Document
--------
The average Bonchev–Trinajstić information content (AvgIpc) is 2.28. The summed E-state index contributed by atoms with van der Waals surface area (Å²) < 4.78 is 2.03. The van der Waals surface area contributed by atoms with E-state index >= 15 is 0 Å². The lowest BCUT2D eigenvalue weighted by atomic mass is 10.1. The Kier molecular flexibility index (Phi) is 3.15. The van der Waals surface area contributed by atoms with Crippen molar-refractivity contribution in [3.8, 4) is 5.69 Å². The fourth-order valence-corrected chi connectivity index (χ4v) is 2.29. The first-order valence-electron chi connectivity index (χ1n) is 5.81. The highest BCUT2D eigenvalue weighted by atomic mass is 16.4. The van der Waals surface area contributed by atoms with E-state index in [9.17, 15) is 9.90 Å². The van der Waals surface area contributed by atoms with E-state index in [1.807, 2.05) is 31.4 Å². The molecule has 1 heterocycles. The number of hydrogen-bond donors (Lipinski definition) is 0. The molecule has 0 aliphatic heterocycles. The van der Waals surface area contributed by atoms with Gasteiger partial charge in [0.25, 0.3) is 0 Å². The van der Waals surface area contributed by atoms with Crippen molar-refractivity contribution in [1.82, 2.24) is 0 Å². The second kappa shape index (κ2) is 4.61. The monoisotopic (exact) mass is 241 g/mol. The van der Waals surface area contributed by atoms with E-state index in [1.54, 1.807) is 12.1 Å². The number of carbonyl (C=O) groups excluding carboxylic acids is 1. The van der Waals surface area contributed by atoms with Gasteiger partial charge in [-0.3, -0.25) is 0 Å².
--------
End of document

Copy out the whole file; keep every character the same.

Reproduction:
The average Bonchev–Trinajstić information content (AvgIpc) is 2.28. The summed E-state index contributed by atoms with van der Waals surface area (Å²) < 4.78 is 2.03. The van der Waals surface area contributed by atoms with E-state index >= 15 is 0 Å². The lowest BCUT2D eigenvalue weighted by atomic mass is 10.1. The Kier molecular flexibility index (Phi) is 3.15. The van der Waals surface area contributed by atoms with Crippen molar-refractivity contribution in [3.8, 4) is 5.69 Å². The fourth-order valence-corrected chi connectivity index (χ4v) is 2.29. The first-order valence-electron chi connectivity index (χ1n) is 5.81. The highest BCUT2D eigenvalue weighted by atomic mass is 16.4. The van der Waals surface area contributed by atoms with E-state index in [9.17, 15) is 9.90 Å². The van der Waals surface area contributed by atoms with E-state index in [1.807, 2.05) is 31.4 Å². The molecule has 1 heterocycles. The number of hydrogen-bond donors (Lipinski definition) is 0. The molecule has 0 aliphatic heterocycles. The van der Waals surface area contributed by atoms with Gasteiger partial charge in [0.25, 0.3) is 0 Å². The van der Waals surface area contributed by atoms with Crippen molar-refractivity contribution in [1.82, 2.24) is 0 Å². The second kappa shape index (κ2) is 4.61. The monoisotopic (exact) mass is 241 g/mol. The van der Waals surface area contributed by atoms with E-state index in [1.54, 1.807) is 12.1 Å². The number of carbonyl (C=O) groups excluding carboxylic acids is 1. The van der Waals surface area contributed by atoms with Gasteiger partial charge in [-0.3, -0.25) is 0 Å².